How does homeschooling work

Maybe you’re considering homeschooling as an option for your kids right now, but you’re not sure where to start. Or maybe you’re just curious about how it works. Whatever your current situation is, this bird’s-eye view of homeschooling will give you the info you need to take the next best step for your family.


Homeschooling is an increasingly popular educational alternative in which children learn outside of conventional schools under the general supervision of their parents.

Some homeschooling families operate like small-scale versions of conventional schools, with textbooks and tests and traditional grades. Other families freely adapt ideas from other alternative educational philosophies such as Waldorf, Montessori, Reggio Emilia, or the Sudbury model, while still more give their children considerable control over what is learned and how learning takes place.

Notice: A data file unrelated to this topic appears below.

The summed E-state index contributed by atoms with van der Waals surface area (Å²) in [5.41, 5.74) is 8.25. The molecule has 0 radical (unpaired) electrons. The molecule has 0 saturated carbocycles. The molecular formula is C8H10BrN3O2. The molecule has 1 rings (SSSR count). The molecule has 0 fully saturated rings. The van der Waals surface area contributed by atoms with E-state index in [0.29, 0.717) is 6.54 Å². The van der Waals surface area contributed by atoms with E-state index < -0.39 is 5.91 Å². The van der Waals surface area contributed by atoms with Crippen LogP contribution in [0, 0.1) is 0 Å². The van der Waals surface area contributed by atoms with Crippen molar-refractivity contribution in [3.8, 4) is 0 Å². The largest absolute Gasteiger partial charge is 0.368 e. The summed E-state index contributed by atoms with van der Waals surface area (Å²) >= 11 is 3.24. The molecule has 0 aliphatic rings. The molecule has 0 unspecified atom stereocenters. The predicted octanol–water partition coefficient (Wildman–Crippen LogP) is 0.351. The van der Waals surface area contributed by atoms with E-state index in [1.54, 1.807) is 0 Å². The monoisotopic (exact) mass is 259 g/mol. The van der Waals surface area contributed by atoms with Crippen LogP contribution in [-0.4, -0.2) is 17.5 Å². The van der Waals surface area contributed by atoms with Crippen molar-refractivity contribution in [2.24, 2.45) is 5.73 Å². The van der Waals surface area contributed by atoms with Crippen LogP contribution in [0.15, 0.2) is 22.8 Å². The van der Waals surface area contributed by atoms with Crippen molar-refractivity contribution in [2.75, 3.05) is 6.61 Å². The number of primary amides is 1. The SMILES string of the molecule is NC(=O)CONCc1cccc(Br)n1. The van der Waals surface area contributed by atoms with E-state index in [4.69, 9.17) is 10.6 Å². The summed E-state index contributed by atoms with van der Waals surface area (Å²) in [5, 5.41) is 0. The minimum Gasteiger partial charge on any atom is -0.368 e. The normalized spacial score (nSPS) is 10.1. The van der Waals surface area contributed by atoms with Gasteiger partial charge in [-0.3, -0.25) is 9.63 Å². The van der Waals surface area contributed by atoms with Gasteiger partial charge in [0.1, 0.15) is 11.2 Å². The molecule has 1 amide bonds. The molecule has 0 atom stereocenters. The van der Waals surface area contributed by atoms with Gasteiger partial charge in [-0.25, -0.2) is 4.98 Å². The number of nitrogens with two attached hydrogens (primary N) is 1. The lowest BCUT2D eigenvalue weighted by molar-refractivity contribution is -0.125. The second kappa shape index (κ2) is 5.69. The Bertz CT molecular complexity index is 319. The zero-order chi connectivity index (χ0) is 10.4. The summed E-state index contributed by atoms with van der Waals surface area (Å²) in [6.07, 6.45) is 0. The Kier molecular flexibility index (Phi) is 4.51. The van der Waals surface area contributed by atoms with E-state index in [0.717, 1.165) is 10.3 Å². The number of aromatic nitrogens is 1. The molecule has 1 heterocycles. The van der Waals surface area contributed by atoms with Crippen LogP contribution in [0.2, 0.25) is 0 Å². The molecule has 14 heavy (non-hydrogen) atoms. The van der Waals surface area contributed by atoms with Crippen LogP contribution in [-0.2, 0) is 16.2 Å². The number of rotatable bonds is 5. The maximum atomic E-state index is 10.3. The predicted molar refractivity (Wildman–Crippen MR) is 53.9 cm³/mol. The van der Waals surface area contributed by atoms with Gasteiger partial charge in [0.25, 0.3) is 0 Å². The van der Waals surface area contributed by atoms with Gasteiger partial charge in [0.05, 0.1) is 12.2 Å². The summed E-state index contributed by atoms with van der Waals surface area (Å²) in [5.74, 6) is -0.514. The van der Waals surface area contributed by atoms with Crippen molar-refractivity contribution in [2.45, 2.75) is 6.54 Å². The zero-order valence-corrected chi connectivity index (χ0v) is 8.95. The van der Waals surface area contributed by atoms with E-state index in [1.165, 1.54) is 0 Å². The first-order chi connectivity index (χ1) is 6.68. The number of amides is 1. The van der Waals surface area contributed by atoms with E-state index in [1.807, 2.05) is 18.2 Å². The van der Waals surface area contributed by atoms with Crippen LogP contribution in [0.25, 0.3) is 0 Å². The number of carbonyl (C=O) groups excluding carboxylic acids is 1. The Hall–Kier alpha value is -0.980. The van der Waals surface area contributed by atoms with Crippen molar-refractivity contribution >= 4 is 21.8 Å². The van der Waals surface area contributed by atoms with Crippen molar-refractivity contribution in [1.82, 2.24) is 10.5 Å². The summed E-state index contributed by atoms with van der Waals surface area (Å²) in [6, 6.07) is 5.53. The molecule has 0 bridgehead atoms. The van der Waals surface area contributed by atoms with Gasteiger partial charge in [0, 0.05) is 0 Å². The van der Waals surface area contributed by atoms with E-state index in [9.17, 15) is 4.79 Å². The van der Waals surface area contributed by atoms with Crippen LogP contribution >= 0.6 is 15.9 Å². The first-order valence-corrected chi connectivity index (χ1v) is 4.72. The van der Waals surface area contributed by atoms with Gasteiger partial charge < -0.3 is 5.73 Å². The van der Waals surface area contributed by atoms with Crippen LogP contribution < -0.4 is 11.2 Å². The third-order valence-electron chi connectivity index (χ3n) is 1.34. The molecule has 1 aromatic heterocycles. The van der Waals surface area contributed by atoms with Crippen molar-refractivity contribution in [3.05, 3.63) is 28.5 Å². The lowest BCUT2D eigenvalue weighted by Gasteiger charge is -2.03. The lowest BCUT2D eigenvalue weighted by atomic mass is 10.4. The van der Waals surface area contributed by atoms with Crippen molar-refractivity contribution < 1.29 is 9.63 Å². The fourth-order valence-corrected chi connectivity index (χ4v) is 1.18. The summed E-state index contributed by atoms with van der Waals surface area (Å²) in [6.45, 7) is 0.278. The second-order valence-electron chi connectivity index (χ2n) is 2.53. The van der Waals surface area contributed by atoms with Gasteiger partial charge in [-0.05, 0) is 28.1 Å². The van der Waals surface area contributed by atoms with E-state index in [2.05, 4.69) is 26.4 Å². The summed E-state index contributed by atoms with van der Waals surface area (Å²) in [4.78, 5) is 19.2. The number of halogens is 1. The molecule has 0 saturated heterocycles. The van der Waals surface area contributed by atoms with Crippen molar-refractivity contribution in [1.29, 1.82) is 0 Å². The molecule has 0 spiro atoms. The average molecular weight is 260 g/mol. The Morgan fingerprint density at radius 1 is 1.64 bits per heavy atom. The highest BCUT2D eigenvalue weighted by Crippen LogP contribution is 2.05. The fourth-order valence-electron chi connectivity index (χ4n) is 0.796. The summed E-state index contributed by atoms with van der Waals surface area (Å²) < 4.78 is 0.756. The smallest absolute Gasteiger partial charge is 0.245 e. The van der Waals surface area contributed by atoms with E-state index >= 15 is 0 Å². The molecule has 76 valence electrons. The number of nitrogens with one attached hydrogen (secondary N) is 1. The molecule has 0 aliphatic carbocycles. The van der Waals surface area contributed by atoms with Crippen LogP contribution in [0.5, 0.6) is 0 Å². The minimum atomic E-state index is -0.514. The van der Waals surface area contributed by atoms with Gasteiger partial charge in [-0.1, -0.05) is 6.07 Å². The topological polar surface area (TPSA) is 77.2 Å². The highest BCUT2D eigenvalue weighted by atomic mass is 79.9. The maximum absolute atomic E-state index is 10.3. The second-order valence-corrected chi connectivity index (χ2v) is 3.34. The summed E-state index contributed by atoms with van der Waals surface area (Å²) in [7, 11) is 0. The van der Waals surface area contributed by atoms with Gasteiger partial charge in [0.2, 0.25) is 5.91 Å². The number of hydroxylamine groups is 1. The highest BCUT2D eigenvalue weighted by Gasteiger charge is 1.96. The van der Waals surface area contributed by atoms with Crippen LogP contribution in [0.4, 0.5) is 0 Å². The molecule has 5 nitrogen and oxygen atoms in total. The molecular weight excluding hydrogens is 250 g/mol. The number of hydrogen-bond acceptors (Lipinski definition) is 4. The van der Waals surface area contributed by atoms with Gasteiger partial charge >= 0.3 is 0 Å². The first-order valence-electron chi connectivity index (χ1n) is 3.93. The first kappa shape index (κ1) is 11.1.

Occasionally, some parents choose to supplement their children’s school experience, calling such enrichment "homeschooling." While such an approach can be useful, it is qualitatively different from what we call homeschooling, which is a substitute for, rather than an adjunct to, the conventional school experience.

Define The Schedule

One of the benefits of homeschooling can be the increased flexibility—something you probably need, especially if you are also attempting to do your regular job from home. Still, too much flexibility with no predictable schedule is likely to backfire big-time. In fact, one of the benefits of a traditional school program is the structure. Consistency helps kids stay focused and move seamlessly from one activity to another so they don’t get distracted and sabotage your life for sport. When it comes to crafting your daily schedule, you have options.